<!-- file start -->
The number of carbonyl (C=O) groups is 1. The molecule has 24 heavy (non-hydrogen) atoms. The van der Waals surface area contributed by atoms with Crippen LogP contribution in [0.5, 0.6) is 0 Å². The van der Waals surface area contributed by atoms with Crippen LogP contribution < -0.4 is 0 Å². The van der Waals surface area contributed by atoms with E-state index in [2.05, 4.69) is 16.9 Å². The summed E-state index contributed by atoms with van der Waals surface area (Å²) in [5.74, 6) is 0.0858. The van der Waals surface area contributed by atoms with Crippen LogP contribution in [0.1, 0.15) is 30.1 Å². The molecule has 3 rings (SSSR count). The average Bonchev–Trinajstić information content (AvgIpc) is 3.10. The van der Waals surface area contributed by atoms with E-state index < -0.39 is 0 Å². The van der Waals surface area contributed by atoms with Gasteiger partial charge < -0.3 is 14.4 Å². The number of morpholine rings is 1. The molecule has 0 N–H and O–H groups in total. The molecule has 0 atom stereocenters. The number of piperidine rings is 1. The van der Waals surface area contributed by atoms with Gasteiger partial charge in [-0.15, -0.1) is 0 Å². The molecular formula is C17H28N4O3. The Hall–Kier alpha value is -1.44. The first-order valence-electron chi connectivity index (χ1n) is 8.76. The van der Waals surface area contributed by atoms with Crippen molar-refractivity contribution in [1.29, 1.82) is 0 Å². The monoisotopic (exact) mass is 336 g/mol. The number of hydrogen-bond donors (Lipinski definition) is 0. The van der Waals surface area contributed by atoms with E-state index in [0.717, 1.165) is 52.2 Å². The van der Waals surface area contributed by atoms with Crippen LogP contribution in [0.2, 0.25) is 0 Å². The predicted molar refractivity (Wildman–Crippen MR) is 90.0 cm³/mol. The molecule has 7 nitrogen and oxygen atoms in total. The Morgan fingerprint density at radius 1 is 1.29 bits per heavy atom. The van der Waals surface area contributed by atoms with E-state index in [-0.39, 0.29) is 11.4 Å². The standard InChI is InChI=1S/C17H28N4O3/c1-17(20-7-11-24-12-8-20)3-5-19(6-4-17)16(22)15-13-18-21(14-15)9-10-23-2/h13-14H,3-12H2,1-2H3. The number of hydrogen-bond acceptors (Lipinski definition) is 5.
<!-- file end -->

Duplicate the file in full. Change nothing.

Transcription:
The number of carbonyl (C=O) groups is 1. The molecule has 24 heavy (non-hydrogen) atoms. The van der Waals surface area contributed by atoms with Crippen LogP contribution in [0.5, 0.6) is 0 Å². The van der Waals surface area contributed by atoms with Crippen LogP contribution < -0.4 is 0 Å². The van der Waals surface area contributed by atoms with E-state index in [2.05, 4.69) is 16.9 Å². The summed E-state index contributed by atoms with van der Waals surface area (Å²) in [5.74, 6) is 0.0858. The van der Waals surface area contributed by atoms with Crippen LogP contribution in [0.1, 0.15) is 30.1 Å². The molecule has 3 rings (SSSR count). The average Bonchev–Trinajstić information content (AvgIpc) is 3.10. The van der Waals surface area contributed by atoms with E-state index < -0.39 is 0 Å². The van der Waals surface area contributed by atoms with Gasteiger partial charge < -0.3 is 14.4 Å². The number of morpholine rings is 1. The molecule has 0 N–H and O–H groups in total. The molecule has 0 atom stereocenters. The number of piperidine rings is 1. The van der Waals surface area contributed by atoms with Gasteiger partial charge in [-0.15, -0.1) is 0 Å². The molecular formula is C17H28N4O3. The Hall–Kier alpha value is -1.44. The first-order valence-electron chi connectivity index (χ1n) is 8.76. The van der Waals surface area contributed by atoms with Crippen molar-refractivity contribution in [1.29, 1.82) is 0 Å². The monoisotopic (exact) mass is 336 g/mol. The number of hydrogen-bond donors (Lipinski definition) is 0. The van der Waals surface area contributed by atoms with E-state index in [0.717, 1.165) is 52.2 Å². The van der Waals surface area contributed by atoms with Crippen LogP contribution in [0.2, 0.25) is 0 Å². The predicted molar refractivity (Wildman–Crippen MR) is 90.0 cm³/mol. The molecule has 7 nitrogen and oxygen atoms in total. The Morgan fingerprint density at radius 1 is 1.29 bits per heavy atom. The van der Waals surface area contributed by atoms with E-state index in [-0.39, 0.29) is 11.4 Å². The standard InChI is InChI=1S/C17H28N4O3/c1-17(20-7-11-24-12-8-20)3-5-19(6-4-17)16(22)15-13-18-21(14-15)9-10-23-2/h13-14H,3-12H2,1-2H3. The number of hydrogen-bond acceptors (Lipinski definition) is 5.